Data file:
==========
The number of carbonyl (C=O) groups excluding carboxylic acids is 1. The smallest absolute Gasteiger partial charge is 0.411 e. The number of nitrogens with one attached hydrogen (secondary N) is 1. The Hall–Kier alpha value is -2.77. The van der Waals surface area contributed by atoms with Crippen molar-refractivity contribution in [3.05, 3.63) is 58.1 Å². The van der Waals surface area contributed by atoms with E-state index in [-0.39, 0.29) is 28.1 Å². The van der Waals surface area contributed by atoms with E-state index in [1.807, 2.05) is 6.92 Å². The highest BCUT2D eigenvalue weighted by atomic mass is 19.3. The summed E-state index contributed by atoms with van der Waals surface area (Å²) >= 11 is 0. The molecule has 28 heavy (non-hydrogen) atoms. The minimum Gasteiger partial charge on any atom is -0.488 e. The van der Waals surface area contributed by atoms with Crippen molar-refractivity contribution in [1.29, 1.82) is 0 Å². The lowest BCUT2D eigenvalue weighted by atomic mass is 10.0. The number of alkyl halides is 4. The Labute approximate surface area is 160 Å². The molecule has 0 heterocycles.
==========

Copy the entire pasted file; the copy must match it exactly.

The number of carbonyl (C=O) groups excluding carboxylic acids is 1. The smallest absolute Gasteiger partial charge is 0.411 e. The number of nitrogens with one attached hydrogen (secondary N) is 1. The Hall–Kier alpha value is -2.77. The van der Waals surface area contributed by atoms with Crippen molar-refractivity contribution in [3.05, 3.63) is 58.1 Å². The van der Waals surface area contributed by atoms with E-state index in [-0.39, 0.29) is 28.1 Å². The van der Waals surface area contributed by atoms with E-state index in [1.807, 2.05) is 6.92 Å². The highest BCUT2D eigenvalue weighted by atomic mass is 19.3. The summed E-state index contributed by atoms with van der Waals surface area (Å²) >= 11 is 0. The molecule has 28 heavy (non-hydrogen) atoms. The minimum Gasteiger partial charge on any atom is -0.488 e. The van der Waals surface area contributed by atoms with Crippen molar-refractivity contribution in [1.29, 1.82) is 0 Å². The lowest BCUT2D eigenvalue weighted by atomic mass is 10.0. The number of alkyl halides is 4. The Labute approximate surface area is 160 Å². The molecule has 0 heterocycles.